Recipe 20160217_001752 6 cup High Protein/Gluten or Bread Flour
2 ¼ tsp Dry Yeast
1 Tb Kosher Salt
1/3 cup + 1 Tb Barley Malt Syrup or 2/3 cup Barley Malt Powder
2 cup Hot Water [88-100F]
1 Tb Baking Soda
Desired Toppings, if any
Egg White Wash [if topping]


  1. Combine Flour, Yeast, Salt, and Barley Malt Powder [if using] in stand mixer20160217_002316
  2. If using 1/3 cup Barley Malt Syrup, mix with Hot Water to dissolve, slowly streaming into the flour mixture while mixing on low speed [using paddle attachment]20160217_002608
  3. Once all loose flour has come together into a single mass, exchange paddle for dough hook and start beating around the dough on medium speed20160217_002739
  4. Mix for at least 10 minutes, and yes your mixer WILL be working hard to do this, until your sturdy dough is smooth and elastic20160217_004341
  5. Plop this on counter, loosely covering with plastic wrap or damp towel, and let rest at least 5 minutes to relax20160217_011256
  6. Divide into 12 even-sized pieces. Placing a piece between your palm, fingers bent like a claw, and the counter surface [or if it has NO traction like my counter, your other palm], roll the dough rapidly in circles until it forms a smooth boule. It can help to tuck parts of it into the back like with regular boule-making technique at first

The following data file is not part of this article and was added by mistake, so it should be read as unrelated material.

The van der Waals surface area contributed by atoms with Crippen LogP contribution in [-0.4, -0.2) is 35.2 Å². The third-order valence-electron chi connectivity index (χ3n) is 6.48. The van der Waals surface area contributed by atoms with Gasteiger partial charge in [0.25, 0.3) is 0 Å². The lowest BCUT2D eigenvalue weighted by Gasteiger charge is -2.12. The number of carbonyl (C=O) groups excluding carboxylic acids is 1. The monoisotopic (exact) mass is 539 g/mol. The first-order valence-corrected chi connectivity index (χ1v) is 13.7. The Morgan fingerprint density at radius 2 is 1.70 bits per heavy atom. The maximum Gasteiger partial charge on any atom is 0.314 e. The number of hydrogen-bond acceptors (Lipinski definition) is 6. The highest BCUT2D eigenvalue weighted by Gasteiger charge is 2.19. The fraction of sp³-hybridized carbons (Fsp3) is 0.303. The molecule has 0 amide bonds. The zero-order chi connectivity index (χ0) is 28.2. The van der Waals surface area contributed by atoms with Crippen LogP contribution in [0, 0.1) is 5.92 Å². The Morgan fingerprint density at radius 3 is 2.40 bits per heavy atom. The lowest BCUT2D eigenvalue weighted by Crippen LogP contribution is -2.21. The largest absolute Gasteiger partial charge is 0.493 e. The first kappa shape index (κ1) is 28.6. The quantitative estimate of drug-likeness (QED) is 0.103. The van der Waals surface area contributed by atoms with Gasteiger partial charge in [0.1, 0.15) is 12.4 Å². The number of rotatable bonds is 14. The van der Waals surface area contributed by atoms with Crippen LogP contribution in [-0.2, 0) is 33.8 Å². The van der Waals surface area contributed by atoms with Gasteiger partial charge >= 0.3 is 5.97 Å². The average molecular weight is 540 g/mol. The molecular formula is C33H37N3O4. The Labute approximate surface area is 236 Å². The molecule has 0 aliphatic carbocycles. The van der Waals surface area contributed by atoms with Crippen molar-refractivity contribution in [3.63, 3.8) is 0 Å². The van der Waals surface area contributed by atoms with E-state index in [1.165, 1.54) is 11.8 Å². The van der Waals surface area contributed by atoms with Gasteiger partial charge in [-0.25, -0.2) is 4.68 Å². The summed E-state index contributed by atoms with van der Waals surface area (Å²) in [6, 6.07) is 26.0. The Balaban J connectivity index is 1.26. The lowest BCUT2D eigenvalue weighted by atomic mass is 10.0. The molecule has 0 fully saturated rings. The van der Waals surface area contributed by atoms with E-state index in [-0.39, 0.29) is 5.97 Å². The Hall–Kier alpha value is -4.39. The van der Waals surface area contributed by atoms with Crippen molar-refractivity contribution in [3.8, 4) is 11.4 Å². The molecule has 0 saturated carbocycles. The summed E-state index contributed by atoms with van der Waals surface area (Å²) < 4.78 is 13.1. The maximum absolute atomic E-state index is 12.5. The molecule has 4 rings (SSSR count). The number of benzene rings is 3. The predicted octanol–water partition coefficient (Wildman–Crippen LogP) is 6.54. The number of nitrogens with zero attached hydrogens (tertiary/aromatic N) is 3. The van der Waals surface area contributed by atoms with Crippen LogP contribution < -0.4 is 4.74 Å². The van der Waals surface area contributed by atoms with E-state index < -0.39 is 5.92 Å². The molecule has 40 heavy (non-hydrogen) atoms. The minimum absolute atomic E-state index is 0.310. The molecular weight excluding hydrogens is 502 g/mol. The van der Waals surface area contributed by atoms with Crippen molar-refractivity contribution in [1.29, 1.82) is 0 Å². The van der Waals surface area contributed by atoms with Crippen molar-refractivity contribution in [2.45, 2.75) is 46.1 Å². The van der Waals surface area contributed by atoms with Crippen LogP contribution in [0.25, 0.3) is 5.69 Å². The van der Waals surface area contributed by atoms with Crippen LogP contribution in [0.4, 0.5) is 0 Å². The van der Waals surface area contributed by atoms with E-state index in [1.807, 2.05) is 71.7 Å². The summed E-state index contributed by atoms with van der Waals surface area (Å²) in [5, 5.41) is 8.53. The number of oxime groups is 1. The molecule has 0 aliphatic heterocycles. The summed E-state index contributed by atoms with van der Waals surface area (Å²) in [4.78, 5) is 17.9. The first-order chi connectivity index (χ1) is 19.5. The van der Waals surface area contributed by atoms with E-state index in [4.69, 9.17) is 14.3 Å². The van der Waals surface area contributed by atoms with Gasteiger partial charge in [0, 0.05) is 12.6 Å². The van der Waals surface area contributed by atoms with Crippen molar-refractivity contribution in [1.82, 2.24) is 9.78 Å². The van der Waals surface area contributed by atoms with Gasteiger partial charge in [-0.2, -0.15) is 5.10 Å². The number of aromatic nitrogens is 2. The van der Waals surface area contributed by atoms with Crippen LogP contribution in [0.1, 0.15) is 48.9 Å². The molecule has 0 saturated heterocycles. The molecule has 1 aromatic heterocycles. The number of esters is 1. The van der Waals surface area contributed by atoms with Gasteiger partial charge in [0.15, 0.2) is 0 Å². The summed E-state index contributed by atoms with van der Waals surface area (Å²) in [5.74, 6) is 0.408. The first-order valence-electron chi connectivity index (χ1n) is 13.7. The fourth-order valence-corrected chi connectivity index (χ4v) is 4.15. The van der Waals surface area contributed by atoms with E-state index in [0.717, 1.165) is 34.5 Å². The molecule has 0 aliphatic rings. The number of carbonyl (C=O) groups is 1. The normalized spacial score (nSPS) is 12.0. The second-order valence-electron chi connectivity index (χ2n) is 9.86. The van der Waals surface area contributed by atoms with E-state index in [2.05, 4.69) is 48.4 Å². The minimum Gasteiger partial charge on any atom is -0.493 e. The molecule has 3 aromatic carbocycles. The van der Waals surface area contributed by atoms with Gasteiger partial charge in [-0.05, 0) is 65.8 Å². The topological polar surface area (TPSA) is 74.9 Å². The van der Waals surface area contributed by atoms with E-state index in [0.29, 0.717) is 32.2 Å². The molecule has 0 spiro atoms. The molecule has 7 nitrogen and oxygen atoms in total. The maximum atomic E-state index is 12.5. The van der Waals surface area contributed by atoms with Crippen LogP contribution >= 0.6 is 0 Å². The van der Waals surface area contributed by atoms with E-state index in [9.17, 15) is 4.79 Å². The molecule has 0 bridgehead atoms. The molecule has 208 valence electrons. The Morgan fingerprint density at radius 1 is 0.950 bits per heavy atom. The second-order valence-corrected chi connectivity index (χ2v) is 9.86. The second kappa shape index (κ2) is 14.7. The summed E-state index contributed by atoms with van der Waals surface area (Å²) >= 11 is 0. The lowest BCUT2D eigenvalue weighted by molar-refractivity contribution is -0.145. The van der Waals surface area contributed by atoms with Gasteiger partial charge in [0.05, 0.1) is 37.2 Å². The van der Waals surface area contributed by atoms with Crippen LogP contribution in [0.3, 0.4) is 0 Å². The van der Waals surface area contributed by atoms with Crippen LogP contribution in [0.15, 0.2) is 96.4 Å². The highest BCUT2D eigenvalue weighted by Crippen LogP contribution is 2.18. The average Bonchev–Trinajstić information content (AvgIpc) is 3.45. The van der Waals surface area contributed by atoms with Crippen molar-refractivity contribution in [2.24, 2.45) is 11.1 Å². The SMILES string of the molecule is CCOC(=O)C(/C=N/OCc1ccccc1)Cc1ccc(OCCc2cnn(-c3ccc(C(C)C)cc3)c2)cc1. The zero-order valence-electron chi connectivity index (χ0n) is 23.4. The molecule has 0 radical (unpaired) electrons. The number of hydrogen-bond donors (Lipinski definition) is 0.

7. Take each ball, gently pushing a hole straight through the center with your finger/thumb, and begin working this hole out to at least 1½” wide by slowly turning and pressing evenly with your thumb [that whole “spinning around your finger” trick probably DOES work, but only if the dough is absolutely perfect to start out with]. Alternately, one can roll the dough into an even log and wrap around your palm, re-connecting the ends into a perfect circle. Good luck20160217_013512
  8. Transfer to cornmeal-dusted pan, cover with plastic and move to refrigerator overnight20160217_115621
  9. The next day, take dough out and prepare your water bath. Combine 1 gallon water, the 1 Tb Malt Syrup, and Baking Soda, bringing to a boil20160217_120518
  10. Dip 3-4 doughnuts into the water at a time, leaving to boil on one side for one minute before turning over for another minute20160217_121003
  11. Transfer to a cooling rack to drip for a bit and then to another cornmeal-lined baking sheet and repeat with remaining dough. As this is going, preheat oven to 450F20160217_122514
  12. If sprinkling any toppings [I myself used a Lemon Flake Sea Salt on some], brush the tops and sides of your bagels with Egg Wash [1 tsp of water mixed w/ one egg white vigorously], then sprinkle as generously as desired, patting ingredients down and into it afterwards20160217_124754